Working Groups
Functionally, working groups are like hubs for critical research and development. They’re constantly working to figure out what feature upgrades or tools (i.e. common goods) are needed to ensure that Stacks remains competitive among Bitcoin L2 solutions. So even though most working group decisions don’t need to be vetted by the SIP process, they still carry a lot of weight because of their potential to shift the Stacks paradigm. sBTC and faster L2 are two such working group focus areas expected to completely change the way that builders interact with the Stacks blockchain. For this reason, it would make sense to implement some sort of decision-making process or accountability system for working groups.

Will Corcoran, Ecosystem Project Manager at the Stacks Foundation is currently auditing a few working groups with the intention of driving more efficient coordination between working group members. Working groups are comprised of members from all around the Stacks ecosystem, which is great from a decentralization standpoint, but challenging when it comes to sharing responsibilities and of course, making decisions. Once working groups fall into a steady rhythm of collaboration, our goal is to establish a clear system for decision-making that enables the broader community to weigh in on working group matters, while remaining simple and lightweight. We plan to outline and ratify this system in a SIP by the end of this year.

Decentralized Grants Program
Another emergent area of governance is the decentralized grants (de-grants) initiative, which aims to put decisions around grants directly in the hands of community instead of the Stacks Foundation team. As the primary facilitator of public goods, the decentralized grants program would be making decisions on behalf of thousands of community members to determine what resources should be funded in order for all community members to thrive. This includes critical onboarding resources like documentation and other educational materials that could make or break the adoption of Stacks. As such, it is necessary for this program to establish a decision-making system that thoroughly captures and reflects the needs of the broader community.

Currently led by myself (Director of Community Programs & Governance) and Hero Gamer, Community Governance Resident at the Stacks Foundation, the de-grants initiative is highly focused on putting a clear and accessible decision-making system in place. Inspired by other de-grants programs like Gitcoin as well as discussions with Stacks de-grants participants, this program will likely be led by a group of community-selected representatives who will have the authority to evaluate and approve grant applications on behalf of the community. In this system, community members will have the option to delegate decisions/votes on grants to the program representatives or vote directly on grants themselves. A pilot of the Stacks decentralized grants program is underway and expected to launch by the end of Q3 2023. Note that we are taking a very iterative approach to the development of this program. We don’t expect to get everything perfect upfront; instead, we are optimizing for community feedback and testing with the goal of making key improvements to the program every quarter for the next year, at which point, the program should be ready to be handed off from the Foundation to the community.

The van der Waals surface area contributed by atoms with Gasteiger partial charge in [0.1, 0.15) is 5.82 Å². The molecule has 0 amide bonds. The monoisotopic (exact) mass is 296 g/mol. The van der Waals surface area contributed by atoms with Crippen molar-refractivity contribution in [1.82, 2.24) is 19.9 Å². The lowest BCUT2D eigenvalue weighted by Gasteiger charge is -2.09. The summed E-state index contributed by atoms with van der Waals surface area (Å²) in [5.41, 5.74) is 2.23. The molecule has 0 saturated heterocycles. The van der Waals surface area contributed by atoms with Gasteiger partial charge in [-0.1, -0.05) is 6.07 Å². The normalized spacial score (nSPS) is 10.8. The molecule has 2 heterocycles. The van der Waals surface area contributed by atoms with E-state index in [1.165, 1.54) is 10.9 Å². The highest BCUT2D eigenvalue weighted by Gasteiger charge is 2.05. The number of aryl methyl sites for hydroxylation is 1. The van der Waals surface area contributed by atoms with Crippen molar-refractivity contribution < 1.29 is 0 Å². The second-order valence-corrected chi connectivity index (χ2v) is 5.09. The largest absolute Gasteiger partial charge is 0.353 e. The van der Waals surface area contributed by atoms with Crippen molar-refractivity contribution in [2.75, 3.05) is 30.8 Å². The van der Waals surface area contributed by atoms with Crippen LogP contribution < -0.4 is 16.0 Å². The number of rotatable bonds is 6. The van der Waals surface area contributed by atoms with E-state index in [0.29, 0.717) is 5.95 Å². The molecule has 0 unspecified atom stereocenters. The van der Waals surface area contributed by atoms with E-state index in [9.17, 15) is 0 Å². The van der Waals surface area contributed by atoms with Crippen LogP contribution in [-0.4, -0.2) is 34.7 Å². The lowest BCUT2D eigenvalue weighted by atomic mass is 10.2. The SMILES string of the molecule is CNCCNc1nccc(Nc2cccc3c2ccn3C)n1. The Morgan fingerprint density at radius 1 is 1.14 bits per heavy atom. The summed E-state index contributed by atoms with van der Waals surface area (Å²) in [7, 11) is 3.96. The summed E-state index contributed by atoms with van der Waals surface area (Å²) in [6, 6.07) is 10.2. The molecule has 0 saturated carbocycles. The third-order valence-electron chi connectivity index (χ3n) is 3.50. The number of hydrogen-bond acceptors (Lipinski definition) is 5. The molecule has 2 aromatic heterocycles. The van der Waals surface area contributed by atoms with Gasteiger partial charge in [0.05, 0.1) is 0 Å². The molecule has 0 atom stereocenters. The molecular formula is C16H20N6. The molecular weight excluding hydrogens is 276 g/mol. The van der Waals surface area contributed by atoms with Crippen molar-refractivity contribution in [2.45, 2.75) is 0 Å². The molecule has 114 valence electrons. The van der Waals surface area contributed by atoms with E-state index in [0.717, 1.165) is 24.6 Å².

Headlights for Stacks Governance
All in all, it’s an exciting time for governance on Stacks. Between the growth of SIPs and clearer decision-making processes coming together for working groups and de-grants, we can expect to see a much more holistic governance system take shape on Stacks within the next 12 months. This system aims to empower all contributors with a fair share of authority and influence over important decisions, incentivize all to work in the interest of the community, and enable entities to easily coordinate and reach consensus with one another. In the next 6 months alone, you can look forward to clearer coordination within and between working groups as well as a grants program led almost exclusively by the community.

Whatever your role is in the community, we encourage you to take part in governance, whether it’s through attending SIP calls, joining a working group, or contributing to the design of de-grants. While the unique value proposition of the Stacks blockchain is what brings builders together now, governance––that is, the way the Stacks ecosystem works and makes decisions together––is what will help us achieve our shared mission of activating the Bitcoin economy.

To get involved in any of the initiatives outlined above, please email [email protected].